A: All landlords must comply with the Protection from Eviction Act. Court action must be taken to remove you from the property/room. There are set mandatory and discretionary grounds for eviction. Mandatory means that if the case is proven, the court will have no option but to grant possession (e.g. eight weeks’ rent arrears). If discretionary grounds are proven, the court will then make a decision whether it is reasonable for possession to be granted (e.g. if the landlord/agent claims the property has not been looked after by the tenants and the condition of the property has been adversely affected). Under no circumstances can a landlord change the locks, refuse access or remove your possessions. This would amount to an illegal eviction and you could sue for damages.
However, if you live with an owner and are classed as an excluded tenant, your protection against eviction is more complicated and you will need to seek advice about your position.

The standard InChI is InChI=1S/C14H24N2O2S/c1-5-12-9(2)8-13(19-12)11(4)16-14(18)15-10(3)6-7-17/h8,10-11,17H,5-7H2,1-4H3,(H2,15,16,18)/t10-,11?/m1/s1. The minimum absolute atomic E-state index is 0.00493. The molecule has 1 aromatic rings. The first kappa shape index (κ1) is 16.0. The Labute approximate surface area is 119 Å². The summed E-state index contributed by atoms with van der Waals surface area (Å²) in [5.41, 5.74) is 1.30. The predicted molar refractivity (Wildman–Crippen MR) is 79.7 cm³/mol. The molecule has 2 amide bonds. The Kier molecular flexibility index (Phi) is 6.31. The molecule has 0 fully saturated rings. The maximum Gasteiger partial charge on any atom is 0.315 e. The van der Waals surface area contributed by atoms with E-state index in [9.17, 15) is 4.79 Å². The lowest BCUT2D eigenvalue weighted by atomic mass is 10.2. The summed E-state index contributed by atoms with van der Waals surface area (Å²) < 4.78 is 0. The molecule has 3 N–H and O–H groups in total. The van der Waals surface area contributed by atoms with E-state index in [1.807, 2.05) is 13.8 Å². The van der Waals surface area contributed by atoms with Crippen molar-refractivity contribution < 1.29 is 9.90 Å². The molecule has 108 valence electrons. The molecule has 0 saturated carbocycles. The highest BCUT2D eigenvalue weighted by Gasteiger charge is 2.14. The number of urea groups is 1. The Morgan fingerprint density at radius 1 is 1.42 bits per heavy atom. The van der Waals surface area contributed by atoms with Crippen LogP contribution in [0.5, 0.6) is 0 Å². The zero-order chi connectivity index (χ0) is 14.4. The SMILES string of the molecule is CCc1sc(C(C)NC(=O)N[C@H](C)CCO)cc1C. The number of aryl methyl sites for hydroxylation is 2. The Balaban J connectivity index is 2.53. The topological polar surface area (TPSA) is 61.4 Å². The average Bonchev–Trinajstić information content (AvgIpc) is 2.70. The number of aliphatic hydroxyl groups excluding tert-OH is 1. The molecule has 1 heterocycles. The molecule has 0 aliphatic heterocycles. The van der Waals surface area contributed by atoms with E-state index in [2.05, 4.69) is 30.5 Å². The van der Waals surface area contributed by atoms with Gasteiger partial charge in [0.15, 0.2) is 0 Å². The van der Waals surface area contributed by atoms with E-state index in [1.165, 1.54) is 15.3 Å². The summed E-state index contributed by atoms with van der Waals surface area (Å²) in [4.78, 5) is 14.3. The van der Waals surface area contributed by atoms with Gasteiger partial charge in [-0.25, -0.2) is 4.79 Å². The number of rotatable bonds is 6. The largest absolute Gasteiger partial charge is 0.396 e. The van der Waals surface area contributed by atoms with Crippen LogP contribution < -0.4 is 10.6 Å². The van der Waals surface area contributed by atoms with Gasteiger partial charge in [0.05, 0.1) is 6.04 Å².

My landlord wants me to leave early
Q: My landlord wants me to leave early, what do I do?
A:If the housing provider (landlord, agent, university, private owner) wants you to leave early, you must look at the terms of your contract. If you have a fixed term agreement, they cannot ask you to leave unless you are in breach of contract, in which case they must apply for a court order for an eviction notice, or if the landlord or agent has stated in the contract that the property was recently their principal home, although this is rare.
I have received an eviction notice
Q: I have received an eviction notice, what do I do?